Justices Hear 'Bong Hits' Free-Speech Case
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The Supreme Court ruled 40 years ago that students do not lose their First Amendment right of free speech when they walk in a schoolhouse door. That case involved Iowa students who wore black armbands to protest the Vietnam War. Today the Supreme Court tackles the question of student speech rights again.
And we have this report from NPR legal affairs correspondent Nina Totenberg.
NINA TOTENBERG: Five years ago, 18-year-old Joe Frederick and some friends decided to raise a protest banner at an Olympic torch parade. Frederick had already tangled with high school officials in Juneau, Alaska. He'd been threatened with suspension for refusing to stand for the pledge of allegiance.
This time he chose a public sidewalk across the street from the high school. And as the Olympic parade neared, he and his friends unfurled a banner that read Bong Hits 4 Jesus.
Mr. JOE FREDERICK (Senior Student, Juneau, Alaska): And it was certainly not intended as a drug or religious message. I conveyed this to the principal by explaining that it was intended to be funny, subjectively interpreted by the reader, and most importantly, an exercise of my inalienable right to free speech.
TOTENBERG: On seeing the banner, though, the school principal crossed the street and ordered Frederick to take it down. When Frederick invoked his First Amendment rights, the principal grabbed the banner, crumpled it up and suspended Frederick for five days. The penalty was doubled, Frederick says, after he quoted Thomas Jefferson to the principal.
Frederick and his father appealed the suspension through the school system and eventually challenged it in court. A federal appeals court panel ruled that the school system was liable for damages because the principal had unconstitutionally punished the student for exercising his right of free speech.
The appeals court opinion was written by one of that court's most conservative members, Andrew Kleinfeld, who noted that school officials conceded the banner did not cause any disruption and that the reason the principal ripped it down was that its message could be understood as advocating illegal drug use. Schools are entitled to censor speech that disrupts, he said, but schools are not entitled to suppress speech that undermines whatever mission a school defines for itself.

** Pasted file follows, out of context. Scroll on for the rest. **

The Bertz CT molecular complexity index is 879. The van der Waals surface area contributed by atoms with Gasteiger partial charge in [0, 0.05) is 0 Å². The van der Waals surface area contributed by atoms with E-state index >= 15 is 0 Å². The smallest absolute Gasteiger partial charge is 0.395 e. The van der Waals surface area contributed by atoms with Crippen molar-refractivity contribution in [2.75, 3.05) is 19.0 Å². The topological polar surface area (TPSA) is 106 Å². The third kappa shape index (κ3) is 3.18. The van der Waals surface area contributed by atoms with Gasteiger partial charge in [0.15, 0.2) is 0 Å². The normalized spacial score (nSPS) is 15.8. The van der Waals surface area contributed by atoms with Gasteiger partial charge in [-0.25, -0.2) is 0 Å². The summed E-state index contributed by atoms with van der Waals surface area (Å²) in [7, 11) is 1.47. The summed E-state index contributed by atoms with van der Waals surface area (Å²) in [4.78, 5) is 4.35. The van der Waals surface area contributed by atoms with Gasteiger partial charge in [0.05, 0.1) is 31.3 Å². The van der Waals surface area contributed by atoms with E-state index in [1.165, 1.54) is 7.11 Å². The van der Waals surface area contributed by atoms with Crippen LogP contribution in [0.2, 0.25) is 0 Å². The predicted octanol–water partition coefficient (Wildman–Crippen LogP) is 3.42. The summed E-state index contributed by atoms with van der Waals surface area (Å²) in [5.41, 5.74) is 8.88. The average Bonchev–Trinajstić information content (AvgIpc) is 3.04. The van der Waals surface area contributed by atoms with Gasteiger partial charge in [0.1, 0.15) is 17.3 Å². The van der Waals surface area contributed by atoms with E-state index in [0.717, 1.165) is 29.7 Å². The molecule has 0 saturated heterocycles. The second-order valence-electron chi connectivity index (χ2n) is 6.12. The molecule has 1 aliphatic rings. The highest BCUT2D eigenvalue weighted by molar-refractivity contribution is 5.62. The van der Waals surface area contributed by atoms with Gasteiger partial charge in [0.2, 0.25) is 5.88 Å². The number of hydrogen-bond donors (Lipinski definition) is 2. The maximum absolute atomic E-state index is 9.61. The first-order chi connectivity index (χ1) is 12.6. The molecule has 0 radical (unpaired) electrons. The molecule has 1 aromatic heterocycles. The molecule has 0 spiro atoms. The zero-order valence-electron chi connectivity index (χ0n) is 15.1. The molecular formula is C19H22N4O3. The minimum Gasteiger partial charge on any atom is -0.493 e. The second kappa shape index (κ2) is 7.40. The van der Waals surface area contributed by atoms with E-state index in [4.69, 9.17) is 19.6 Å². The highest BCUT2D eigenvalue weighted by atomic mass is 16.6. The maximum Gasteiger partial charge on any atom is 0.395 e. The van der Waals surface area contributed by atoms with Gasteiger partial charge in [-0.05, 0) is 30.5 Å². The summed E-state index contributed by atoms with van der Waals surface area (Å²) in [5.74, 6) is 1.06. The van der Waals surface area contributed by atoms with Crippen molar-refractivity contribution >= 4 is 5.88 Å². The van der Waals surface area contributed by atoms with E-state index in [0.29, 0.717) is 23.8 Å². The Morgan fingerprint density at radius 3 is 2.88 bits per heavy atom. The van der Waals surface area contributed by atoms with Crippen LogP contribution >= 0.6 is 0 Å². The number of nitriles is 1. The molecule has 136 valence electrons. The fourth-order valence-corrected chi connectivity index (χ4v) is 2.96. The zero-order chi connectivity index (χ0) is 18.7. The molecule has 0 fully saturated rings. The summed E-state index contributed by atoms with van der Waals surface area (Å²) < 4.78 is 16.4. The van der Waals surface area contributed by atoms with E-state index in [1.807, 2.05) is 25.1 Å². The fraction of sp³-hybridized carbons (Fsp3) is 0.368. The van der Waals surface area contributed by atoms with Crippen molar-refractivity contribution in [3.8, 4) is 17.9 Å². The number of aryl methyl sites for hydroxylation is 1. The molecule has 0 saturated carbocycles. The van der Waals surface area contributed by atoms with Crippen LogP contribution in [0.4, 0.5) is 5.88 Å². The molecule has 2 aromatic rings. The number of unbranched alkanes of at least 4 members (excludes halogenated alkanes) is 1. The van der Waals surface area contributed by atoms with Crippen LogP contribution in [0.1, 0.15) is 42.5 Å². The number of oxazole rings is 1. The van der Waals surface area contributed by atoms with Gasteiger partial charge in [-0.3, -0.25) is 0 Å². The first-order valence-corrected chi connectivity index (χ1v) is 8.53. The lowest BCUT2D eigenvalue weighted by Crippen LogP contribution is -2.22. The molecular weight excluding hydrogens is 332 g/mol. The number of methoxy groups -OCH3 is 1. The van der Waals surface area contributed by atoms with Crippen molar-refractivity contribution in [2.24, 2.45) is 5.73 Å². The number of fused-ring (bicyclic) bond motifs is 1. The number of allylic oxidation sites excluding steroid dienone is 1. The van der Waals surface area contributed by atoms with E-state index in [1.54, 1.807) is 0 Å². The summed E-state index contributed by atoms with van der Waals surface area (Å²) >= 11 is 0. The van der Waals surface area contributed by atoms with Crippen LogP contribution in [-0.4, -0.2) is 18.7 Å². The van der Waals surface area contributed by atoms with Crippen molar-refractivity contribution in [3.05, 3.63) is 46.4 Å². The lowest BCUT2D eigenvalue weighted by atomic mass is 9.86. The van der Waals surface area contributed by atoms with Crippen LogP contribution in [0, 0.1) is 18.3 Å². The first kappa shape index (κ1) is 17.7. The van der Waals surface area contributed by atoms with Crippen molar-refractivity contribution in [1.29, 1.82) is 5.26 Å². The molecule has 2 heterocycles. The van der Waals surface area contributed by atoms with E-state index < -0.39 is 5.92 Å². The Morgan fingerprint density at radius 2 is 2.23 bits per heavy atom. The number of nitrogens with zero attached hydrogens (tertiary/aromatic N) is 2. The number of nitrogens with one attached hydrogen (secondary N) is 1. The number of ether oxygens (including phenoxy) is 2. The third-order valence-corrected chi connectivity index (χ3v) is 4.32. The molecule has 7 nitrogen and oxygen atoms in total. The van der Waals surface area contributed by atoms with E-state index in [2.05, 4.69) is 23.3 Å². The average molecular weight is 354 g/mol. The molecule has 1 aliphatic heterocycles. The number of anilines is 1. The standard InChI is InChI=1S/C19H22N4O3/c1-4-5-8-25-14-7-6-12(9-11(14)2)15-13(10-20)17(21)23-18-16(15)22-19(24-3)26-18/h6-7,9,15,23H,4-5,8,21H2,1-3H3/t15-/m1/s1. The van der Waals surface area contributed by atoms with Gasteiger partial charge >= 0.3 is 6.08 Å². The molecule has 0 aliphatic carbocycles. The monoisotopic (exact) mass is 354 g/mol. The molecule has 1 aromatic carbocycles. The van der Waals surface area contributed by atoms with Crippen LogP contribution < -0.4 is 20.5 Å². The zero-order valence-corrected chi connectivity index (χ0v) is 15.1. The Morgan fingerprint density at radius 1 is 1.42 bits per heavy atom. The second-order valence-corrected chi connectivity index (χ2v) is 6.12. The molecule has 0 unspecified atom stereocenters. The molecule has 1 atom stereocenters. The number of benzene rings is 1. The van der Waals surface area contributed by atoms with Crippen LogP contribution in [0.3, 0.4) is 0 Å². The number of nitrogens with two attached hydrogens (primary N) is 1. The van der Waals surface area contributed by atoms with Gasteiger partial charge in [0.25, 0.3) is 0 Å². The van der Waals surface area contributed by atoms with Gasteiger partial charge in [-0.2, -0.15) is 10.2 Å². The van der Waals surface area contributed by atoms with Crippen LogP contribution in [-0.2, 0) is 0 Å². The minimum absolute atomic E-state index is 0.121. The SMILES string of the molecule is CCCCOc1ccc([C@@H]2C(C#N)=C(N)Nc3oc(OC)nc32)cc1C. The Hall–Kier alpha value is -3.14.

The Juneau school board appealed to the Supreme Court backed by the Bush administration, and today the justices hear argument in the case. Representing school officials, Pepperdine Law School dean Kenneth Starr argues that even though the banner was unfurled on a public street, this event was in essence a school field trip.
Mr. KENNETH STARR (Dean, Pepperdine Law School): The pep band was playing, the cheerleaders were cheering, and the students were permitted to leave their classes, and the faculty members were - and the teachers were out with the students.
TOTENBERG: School officials, he contends, were justified in ordering Frederick to take down the Bong Hits 4 Jesus banner.
Mr. STARR: It could be reasonably interpreted by a principal to be a message that is promoting drug use. And so one of the questions in this case is who do we rely upon to interpret the message? We think that the law is very clear that a strong degree of deference is owed to school administrators.
Mr. JAY SEKULOW (Legal Director, American Center for Law and Justice): If the court says this student's speech can be censored, well then I don't know what becomes off limits.
TOTENBERG: Jay Sekulow is legal director of the Reverend Pat Robertson's American Center for Law and Justice. He doesn't agree with Joe Frederick's message but he does think Frederick has the right to express himself both in school and out of school on the public street.
Mr. SEKULOW: What if the student expression in the particular parade was, you know, Jesus is Lord? Would that now be subject to censorship? Sure, I guess under the rationale that the school is using anything goes.
TOTENBERG: Conservative and liberal groups had filed a dozen briefs siding with Joe Frederick, claiming that under the Juneau school board's rationale student speech about religion, abortion, gay marriage, almost anything could be censored.
The school board counters that drug use by minors is illegal, to which Frederick and his allies respond that desegregation was also illegal at one time in the South and that under the school board's rationale any discussion of racial integration could have been censored then too.
Joe Frederick's lawyer, Dan Mertz, contends that such speech is protected not just off school property but also on school property, as long as it is not lewd, not subsidized by the school and not disruptive. A second question in the case is whether if school officials acted improperly in this case they are immune from damage suits on the grounds that they acted in good faith.
Kenneth Starr contends that if the Supreme Court rules against the school on this point, it would undermine anti-drug policies all over the country. But student speech advocates counter that without the threat of money damages school officials would remain free to punish speech that they simply don't like.
Lawyer Mertz observes that early in this case Joe Frederick and his father offered to settle the case if the school put on a school assembly at which students would hear from an ACLU representative and a school board official explaining what student rights are. The school board, he says, declined the offer. And now the Supreme Court will decide the case.
Nina Totenberg, NPR News, Washington.
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